When I began seriously pursuing writing as a career, I didn’t intend to write for young adults. My upcoming book, A WORK OF ART, was originally aimed toward an older audience, but my critique group convinced me (and rightly so) that it was suited for young adults. After all, its protagonist was a teenage girl, and many of her problems were teenage problems.
But making the transition from an adult audience to a YA audience was tougher than it seemed. My early drafts were written in third person, where everything was seen through the eyes of my protagonist. That’s all well and good, but I soon realized how distanced that kept me from the mind of a teenager. I found myself writing things like: “She gazed at her father’s painting,” which sounds nothing like how a teenager sees the world. I’d be much better off saying: “She looked at her dad’s painting.”
But even that wasn’t cutting it—not for my book, anyway. While writing in third person, it was too easy to slip into the mind of a forty-something year old mother. (Yep, that’s me.) My critique group recommended I write in first person. They said it’d be easier to stay in my protagonist’s head. I resisted and kept writing in third—mostly because I didn’t want to rewrite the first half of the book yet again. But I kept getting comments like, “I don’t feel what your character’s feeling.” Or, “Your protagonist feels distant.”
So finally I bit the bullet and tried writing my next chapter in first person. Wow, what a difference! Though I still found myself using the occasional “adult” phrases such as “I gazed at” or “I harbored,” the overall effect was startling. My critique group raved about what a difference the first-person made. They felt connected to my protagonist in a way they never had. And so I was off. I finished the draft in first person and then went back through the first half and “converted” to first person, which I soon discovered was a lot harder than changing all the “she’s” to “I’s.” That conversion from third person to first person made me realize just how distanced my protagonist was from the mind of a teenage girl.
So that’s one thing I learned the hard way. Writing in third person kept me distanced from the mind of a teenager. That’s not to say you can’t write wonderful YA fiction in third person. Of course it can be done, but I, apparently, couldn’t do it.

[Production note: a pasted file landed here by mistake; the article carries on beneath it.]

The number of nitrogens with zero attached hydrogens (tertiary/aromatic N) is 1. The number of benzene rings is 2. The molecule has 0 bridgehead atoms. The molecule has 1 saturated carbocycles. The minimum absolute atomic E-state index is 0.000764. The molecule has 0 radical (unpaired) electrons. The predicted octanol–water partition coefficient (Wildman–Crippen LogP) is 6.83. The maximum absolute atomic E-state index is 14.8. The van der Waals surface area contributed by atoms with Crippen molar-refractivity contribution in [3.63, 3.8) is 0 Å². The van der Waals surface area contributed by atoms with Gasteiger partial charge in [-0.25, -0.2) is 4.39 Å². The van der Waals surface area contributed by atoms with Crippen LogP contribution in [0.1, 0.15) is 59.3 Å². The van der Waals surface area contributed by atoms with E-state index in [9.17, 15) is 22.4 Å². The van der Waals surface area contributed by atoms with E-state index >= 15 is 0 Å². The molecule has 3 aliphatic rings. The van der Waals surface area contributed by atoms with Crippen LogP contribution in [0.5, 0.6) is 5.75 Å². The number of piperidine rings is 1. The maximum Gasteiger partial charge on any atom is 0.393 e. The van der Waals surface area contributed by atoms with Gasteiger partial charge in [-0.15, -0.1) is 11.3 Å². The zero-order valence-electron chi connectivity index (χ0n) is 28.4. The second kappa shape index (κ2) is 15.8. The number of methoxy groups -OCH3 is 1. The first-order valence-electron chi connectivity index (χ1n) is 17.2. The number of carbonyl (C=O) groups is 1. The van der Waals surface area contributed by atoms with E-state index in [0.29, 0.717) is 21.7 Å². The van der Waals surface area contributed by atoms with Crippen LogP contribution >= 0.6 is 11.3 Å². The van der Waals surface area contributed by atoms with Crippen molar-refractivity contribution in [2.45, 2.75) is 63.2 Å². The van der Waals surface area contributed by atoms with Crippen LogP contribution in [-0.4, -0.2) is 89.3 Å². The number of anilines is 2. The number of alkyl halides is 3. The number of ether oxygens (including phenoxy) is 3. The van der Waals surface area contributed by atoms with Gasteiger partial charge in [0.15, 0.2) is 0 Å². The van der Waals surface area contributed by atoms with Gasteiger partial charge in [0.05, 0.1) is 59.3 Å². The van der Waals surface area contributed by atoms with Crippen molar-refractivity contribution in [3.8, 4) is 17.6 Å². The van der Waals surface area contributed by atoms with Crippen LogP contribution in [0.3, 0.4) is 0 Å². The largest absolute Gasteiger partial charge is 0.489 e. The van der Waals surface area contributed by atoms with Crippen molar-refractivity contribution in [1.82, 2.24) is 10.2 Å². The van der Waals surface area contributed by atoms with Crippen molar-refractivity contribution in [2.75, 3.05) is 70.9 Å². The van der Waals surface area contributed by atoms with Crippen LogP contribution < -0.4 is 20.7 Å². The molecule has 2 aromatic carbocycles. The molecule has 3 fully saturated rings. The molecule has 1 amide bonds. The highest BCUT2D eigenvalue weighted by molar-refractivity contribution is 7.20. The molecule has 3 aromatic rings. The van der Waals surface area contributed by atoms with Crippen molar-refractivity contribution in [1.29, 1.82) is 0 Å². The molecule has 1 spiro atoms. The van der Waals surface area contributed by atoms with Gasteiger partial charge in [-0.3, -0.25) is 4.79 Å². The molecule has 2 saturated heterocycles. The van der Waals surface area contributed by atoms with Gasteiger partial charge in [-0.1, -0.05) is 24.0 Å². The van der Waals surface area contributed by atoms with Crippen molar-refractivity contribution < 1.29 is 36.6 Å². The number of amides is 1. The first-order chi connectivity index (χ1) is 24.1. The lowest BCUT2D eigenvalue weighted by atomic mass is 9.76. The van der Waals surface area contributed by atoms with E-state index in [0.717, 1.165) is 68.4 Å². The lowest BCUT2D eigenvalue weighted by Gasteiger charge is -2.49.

And here’s the second thing I learned the hard way: Replacing adult phrases with teenage speak (“That’s wonderful!” versus “That’s so freaking cool!”) wasn’t the way to go. Of course, that’s part of it, but swapping out adult phrases for teen phrases is one piece in a much larger pie. I had to immerse myself in the head of a teenager. I had to feel things the way a teenager would feel them. But how to do that? Me, who hadn’t been a teenager in twenty-five years and whose son was still in single digits?
I discovered that the best way to immerse myself in a teen’s world was to read young-adult fiction—a lot of it. Two books that broke something open in me were Crank, by Ellen Hopkins and Hatchet, by Gary Paulsen. There are others, but these two books in particular transported me into the heads of much younger people and I found myself studying how the authors did it. And I guess that’s the third lesson. Read, read, read—and study what you read. Try to pinpoint how the author pulled it off.
I’m thick into the writing of my second YA novel, and I have to say, it’s much easier to be in the head of a young adult this time around. Years ago, when I started trying to write for young adults, I felt like I was merely dummying down the language. But now, through experience and study, I view a teenager’s vocabulary more like a dialect. Just as a person from the South would say things differently than a New Englander, a teenage girl would tell a story differently than a forty-some-year-old mother. The vocabulary isn’t dummied down; it’s true to life.